Inventors at Georgia Tech have developed several methods for guiding focused ultrasound (FUS)-based medical therapies using capacitive micromachined ultrasonic transducers (CMUTs) to transmit and receive broadband signals inside a FUS system. Adaptable CMUT arrays with integrated electronics offer high sensitivity, wide bandwidth, and improved imaging capabilities for detecting microbubble activity in areas of interest. They are ideal for planning FUS-based treatments, monitoring their safety and efficacy, and adjusting therapies as needed.
Georgia Tech’s methods enable large bandwidths (0.1 to 10 MHz) using a CMUT with a single lateral size or by forming CMUT arrays that combine multiple membrane sizes, with each one covering a specific frequency band. In the arrayed approach, signals coming from each membrane are combined into one signal, either as a single element or as multiple CMUT elements processed with phase delays. Miniaturized, integrated electronics provided in this silicon-based technology offers the capability to build subarrays with element spacing while still keeping the number of cables to a manageable size.
- Robust: Provides sensitivity of detection down to a single microbubble for FUS-induced microbubble activity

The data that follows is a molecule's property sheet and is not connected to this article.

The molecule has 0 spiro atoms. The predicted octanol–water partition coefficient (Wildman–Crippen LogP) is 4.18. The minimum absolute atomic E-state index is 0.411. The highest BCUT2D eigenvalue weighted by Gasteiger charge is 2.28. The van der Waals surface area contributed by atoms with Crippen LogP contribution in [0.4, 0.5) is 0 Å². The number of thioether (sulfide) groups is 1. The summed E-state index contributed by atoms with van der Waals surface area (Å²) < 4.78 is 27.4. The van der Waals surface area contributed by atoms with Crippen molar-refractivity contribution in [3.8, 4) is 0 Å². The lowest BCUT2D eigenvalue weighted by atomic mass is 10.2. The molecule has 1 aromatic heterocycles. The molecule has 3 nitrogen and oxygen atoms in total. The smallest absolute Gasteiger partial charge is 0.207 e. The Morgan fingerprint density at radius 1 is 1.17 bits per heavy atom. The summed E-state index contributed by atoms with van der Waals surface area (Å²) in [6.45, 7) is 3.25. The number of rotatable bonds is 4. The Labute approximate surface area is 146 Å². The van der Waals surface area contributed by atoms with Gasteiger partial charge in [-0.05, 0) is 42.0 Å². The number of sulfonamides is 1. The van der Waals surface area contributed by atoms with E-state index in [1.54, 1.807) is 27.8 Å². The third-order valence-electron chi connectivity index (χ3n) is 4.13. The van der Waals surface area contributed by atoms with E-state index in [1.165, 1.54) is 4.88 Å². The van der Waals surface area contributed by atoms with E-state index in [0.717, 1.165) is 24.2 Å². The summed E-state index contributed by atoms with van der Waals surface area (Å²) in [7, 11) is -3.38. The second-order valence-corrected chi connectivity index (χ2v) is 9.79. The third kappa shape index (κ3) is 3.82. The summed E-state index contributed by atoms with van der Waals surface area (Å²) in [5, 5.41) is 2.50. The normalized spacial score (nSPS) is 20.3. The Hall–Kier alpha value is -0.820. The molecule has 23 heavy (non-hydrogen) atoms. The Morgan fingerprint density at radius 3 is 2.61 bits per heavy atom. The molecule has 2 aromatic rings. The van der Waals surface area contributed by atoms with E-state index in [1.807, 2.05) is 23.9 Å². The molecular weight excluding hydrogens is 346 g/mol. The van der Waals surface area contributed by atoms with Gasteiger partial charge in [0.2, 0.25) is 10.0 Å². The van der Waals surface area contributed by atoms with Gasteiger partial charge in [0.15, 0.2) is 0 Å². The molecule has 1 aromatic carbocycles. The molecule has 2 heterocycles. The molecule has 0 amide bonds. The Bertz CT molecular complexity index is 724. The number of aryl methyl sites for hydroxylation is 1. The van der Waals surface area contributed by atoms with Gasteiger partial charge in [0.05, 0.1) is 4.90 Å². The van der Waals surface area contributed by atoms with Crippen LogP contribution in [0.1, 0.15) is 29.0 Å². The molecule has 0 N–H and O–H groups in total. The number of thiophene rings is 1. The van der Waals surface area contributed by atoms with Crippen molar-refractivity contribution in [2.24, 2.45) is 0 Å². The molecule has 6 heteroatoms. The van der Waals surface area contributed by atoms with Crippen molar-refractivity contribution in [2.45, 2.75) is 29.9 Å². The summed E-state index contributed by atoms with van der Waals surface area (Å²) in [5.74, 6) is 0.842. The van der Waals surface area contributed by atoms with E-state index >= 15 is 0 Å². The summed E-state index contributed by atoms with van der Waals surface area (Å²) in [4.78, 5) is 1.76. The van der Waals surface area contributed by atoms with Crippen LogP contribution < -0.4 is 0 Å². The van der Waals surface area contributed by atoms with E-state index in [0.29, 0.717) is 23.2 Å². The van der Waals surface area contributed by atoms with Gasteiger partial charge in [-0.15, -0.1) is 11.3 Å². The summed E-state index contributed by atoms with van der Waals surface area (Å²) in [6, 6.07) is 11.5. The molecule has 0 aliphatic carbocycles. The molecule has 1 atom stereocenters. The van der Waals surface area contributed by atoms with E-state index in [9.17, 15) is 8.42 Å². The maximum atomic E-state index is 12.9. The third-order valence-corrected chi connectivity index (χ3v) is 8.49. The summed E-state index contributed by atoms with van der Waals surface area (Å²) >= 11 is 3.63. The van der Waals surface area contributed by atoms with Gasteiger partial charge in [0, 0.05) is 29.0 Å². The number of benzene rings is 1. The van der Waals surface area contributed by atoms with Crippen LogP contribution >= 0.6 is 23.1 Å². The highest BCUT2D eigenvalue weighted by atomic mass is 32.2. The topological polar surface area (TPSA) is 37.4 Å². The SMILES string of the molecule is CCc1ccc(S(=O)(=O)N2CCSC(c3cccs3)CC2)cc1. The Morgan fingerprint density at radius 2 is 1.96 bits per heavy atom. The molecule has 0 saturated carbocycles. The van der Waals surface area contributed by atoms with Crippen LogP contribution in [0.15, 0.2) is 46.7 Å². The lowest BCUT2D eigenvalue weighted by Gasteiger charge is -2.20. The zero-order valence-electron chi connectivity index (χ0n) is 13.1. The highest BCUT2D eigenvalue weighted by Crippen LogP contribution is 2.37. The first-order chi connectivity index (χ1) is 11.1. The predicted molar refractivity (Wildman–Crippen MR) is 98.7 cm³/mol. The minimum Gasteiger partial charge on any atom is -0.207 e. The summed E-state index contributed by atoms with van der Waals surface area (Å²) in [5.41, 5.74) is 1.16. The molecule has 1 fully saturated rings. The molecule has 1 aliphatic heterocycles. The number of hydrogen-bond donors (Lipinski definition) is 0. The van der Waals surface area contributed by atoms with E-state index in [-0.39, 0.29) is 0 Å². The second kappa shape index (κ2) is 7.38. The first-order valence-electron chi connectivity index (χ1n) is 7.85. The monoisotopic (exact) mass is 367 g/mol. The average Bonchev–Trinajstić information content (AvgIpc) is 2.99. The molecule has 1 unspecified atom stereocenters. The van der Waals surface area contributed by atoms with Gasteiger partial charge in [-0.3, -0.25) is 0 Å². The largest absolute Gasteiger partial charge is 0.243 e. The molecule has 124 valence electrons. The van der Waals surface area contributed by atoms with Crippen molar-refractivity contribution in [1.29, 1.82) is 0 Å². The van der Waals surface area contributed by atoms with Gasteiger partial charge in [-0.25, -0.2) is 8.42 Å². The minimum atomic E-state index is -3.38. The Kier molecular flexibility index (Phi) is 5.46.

- Precise: Offers broadband B-mode imaging capabilities to improve workflow and efficacy of FUS-based therapies
- Scalable: Enables the formation of large CMUT arrays and subarrays with appropriate element spacing
- Streamlined: Features low-noise integrated electronics and a manageable number of cables, even with high quantities of subarrays
The CMUT-based methods are applicable to many FUS-based therapy applications, including:
- Drug delivery
- Fractionation of tissue
- Lysing of blood clots
- Amplifying circulating biomarkers
- Removal of amyloid plaque
FUS is a rapidly growing market for non-invasive treatment of many diseases and can often be used as a replacement for surgery. Applications such as drug delivery, eradication of blood clots, and others focus on a wide range of targets, including the brain, liver, prostate, and vasculature. The widespread benefits of FUS, however, are dependent on ensuring its safety and efficacy.
Of primary interest is the generation of microbubble oscillations—an important mechanical effect of FUS application. Localized microbubble activity offers the ability to noninvasively focus mechanical energy at the cellular level for treatment purposes. On the flip side, microbubbles can also be generated unintentionally at undesired locations, becoming trapped in tissues or causing focusing errors, thereby putting safety at risk. Addressing this risk requires spatial and temporal assessment and quantification of mechanical and thermal effects, ideally using methods that are fast enough for real-time feedback control.
Georgia Tech’s CMUT-based methods offer a solution with single-microbubble-level sensitivity and wide bandwidth. It can be used to detect weak microbubble acoustic emissions through the skull and across frequencies of interest, ranging from 100 kHz or lower for subharmonics to tens of MHz harmonics and all frequencies in between for broadband emission detection. Moreover, its superior imaging capabilities not only can improve safety but may also help improve FUS workflow protocols and efficacy.